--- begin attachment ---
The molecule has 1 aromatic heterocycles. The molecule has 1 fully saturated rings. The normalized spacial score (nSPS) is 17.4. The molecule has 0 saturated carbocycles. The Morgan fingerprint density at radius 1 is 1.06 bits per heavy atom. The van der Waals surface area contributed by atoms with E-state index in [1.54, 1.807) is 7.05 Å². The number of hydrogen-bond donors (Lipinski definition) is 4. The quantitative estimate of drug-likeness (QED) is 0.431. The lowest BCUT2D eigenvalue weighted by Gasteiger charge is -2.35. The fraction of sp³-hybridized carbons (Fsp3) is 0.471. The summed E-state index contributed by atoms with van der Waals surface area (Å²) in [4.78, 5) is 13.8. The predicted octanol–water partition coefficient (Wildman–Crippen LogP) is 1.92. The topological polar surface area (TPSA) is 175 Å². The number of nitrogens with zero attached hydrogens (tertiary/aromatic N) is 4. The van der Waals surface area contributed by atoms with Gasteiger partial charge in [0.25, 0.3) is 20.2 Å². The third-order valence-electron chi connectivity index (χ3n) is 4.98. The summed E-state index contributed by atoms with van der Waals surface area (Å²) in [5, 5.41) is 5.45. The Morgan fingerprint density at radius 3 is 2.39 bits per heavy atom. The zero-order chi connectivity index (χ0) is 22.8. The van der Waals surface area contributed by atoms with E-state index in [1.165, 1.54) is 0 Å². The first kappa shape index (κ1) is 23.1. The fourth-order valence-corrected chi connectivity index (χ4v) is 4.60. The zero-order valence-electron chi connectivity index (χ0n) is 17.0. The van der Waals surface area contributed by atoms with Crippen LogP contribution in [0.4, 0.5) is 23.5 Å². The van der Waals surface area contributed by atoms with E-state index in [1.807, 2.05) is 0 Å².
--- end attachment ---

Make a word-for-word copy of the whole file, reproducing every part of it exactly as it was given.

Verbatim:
The molecule has 1 aromatic heterocycles. The molecule has 1 fully saturated rings. The normalized spacial score (nSPS) is 17.4. The molecule has 0 saturated carbocycles. The Morgan fingerprint density at radius 1 is 1.06 bits per heavy atom. The van der Waals surface area contributed by atoms with E-state index in [1.54, 1.807) is 7.05 Å². The number of hydrogen-bond donors (Lipinski definition) is 4. The quantitative estimate of drug-likeness (QED) is 0.431. The lowest BCUT2D eigenvalue weighted by Gasteiger charge is -2.35. The fraction of sp³-hybridized carbons (Fsp3) is 0.471. The summed E-state index contributed by atoms with van der Waals surface area (Å²) in [4.78, 5) is 13.8. The predicted octanol–water partition coefficient (Wildman–Crippen LogP) is 1.92. The topological polar surface area (TPSA) is 175 Å². The number of nitrogens with zero attached hydrogens (tertiary/aromatic N) is 4. The van der Waals surface area contributed by atoms with Gasteiger partial charge in [0.25, 0.3) is 20.2 Å². The third-order valence-electron chi connectivity index (χ3n) is 4.98. The summed E-state index contributed by atoms with van der Waals surface area (Å²) in [5, 5.41) is 5.45. The Morgan fingerprint density at radius 3 is 2.39 bits per heavy atom. The zero-order chi connectivity index (χ0) is 22.8. The van der Waals surface area contributed by atoms with E-state index in [1.165, 1.54) is 0 Å². The first kappa shape index (κ1) is 23.1. The fourth-order valence-corrected chi connectivity index (χ4v) is 4.60. The zero-order valence-electron chi connectivity index (χ0n) is 17.0. The van der Waals surface area contributed by atoms with Crippen LogP contribution in [0.4, 0.5) is 23.5 Å². The van der Waals surface area contributed by atoms with E-state index in [1.807, 2.05) is 0 Å².